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|AMR takes another step forward in ambulance provider dispute|
American Medical Response has agreed to the contract that makes it the sole ambulance provider in the parish, according to assistant 4th Judicial District Attorney Jay Mitchell.
Mitchell also serves as attorney for Ouachita Council of Governments. OCOG in May 2007 selected AMR to serve as the parish's sole ambulance provider. However, a contract was not finalized since nine rural ambulance providers filed a lawsuit to stop the contract from becoming effective.
After several appeals, the plaintiffs asked the Louisiana Supreme Court to hear the case. The state Supreme Court denied the appeal in October, which represented the end to litigation, Mitchell said.
Once AMR officially signs the sole ambulance provider contract, it will be presented to the cities of Monroe and West Monroe as well as the Ouachita Parish Police Jury for approval.
The process to select a sole ambulance provider for Ouachita Parish has taken roughly two years to complete. Litigation has stalled the process for more than a year.
Part of the intent in selecting a sole ambulance provider was to improve response times within the parish.
The American Ambulance Association recommends a response time of eight minutes, 59 seconds for emergency calls. Certain areas of the parish will have longer response time guidelines since the areas are further from ambulance services.
For life-threatening emergencies, AMR will have to respond by seven minutes in the urban zone, which includes the cities of Monroe and West Monroe. AMR will be required to respond by 11 minutes in the suburban zone, which includes the areas three miles outside the corporate limits of both cities. For rural areas, which is all other areas located in Ouachita Parish, AMR will be required to respond by 17 minutes for life-threatening emergencies.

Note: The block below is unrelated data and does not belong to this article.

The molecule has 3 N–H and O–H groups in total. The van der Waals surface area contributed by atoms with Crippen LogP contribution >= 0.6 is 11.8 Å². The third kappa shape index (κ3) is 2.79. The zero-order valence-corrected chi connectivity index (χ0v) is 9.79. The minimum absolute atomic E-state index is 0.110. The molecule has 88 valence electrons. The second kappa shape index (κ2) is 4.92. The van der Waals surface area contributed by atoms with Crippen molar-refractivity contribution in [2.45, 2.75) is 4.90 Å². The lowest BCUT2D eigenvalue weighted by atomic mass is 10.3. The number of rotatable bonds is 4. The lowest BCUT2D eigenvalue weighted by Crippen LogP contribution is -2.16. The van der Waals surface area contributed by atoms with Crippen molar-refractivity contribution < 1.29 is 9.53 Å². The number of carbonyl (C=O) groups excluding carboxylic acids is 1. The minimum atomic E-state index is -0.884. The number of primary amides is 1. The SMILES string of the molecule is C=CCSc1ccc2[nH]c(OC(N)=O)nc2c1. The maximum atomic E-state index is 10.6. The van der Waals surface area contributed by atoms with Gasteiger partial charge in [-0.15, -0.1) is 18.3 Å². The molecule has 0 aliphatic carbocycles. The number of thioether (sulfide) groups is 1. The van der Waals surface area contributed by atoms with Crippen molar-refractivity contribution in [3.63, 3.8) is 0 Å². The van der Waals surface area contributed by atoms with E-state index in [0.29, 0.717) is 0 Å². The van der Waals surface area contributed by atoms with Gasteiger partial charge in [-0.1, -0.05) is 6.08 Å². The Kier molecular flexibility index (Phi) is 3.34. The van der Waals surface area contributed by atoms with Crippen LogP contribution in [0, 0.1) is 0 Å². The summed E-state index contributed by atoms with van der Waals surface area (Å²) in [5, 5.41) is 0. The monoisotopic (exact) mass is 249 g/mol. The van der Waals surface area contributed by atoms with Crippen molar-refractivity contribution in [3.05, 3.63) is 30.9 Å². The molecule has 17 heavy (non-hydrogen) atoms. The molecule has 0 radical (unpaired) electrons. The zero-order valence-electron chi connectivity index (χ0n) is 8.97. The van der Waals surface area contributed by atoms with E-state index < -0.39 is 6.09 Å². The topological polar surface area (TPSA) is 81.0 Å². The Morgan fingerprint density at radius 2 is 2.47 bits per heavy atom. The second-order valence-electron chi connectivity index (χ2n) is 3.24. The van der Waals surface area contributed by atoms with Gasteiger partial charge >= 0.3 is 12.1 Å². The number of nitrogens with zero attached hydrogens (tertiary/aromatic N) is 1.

For non-life-threatening emergencies AMR will need to respond by 15 minutes in the urban zone, 20 minutes in the suburban zone and 30 minutes in the rural areas.
AMR must meet the response time criteria at least 90 percent of the time.
If AMR has a history of not meeting the response time criteria, it could lose its exclusive license, Mitchell said.
"In exchange for that exclusive license, they will be held to a higher level of service," Mitchell explained. "In order to meet this criteria, they will have to have more ambulances on the road.
"In the past, governments never had an effective way to hold ambulance companies' feet to the fire regarding response times. Now there is a mechanism in place to hold them to what they promised."
The new ambulance ordinance calling for a sole ambulance provider in Ouachita - which was passed by the cities of Monroe and West Monroe and the police jury - also created the Ouachita Parish Ambulance Service Advisory Board. It will assist and advise local government with regulation issues.
AMR will report to the advisory board, which will ensure the ambulance provider meets the criteria established by the ordinance. The advisory board also will hear complaints from residents concerning ambulance service.
Members of the advisory board will be appointed by the cities of Monroe and West Monroe as well as the police jury, OCOG and Ouachita Parish Medical Society.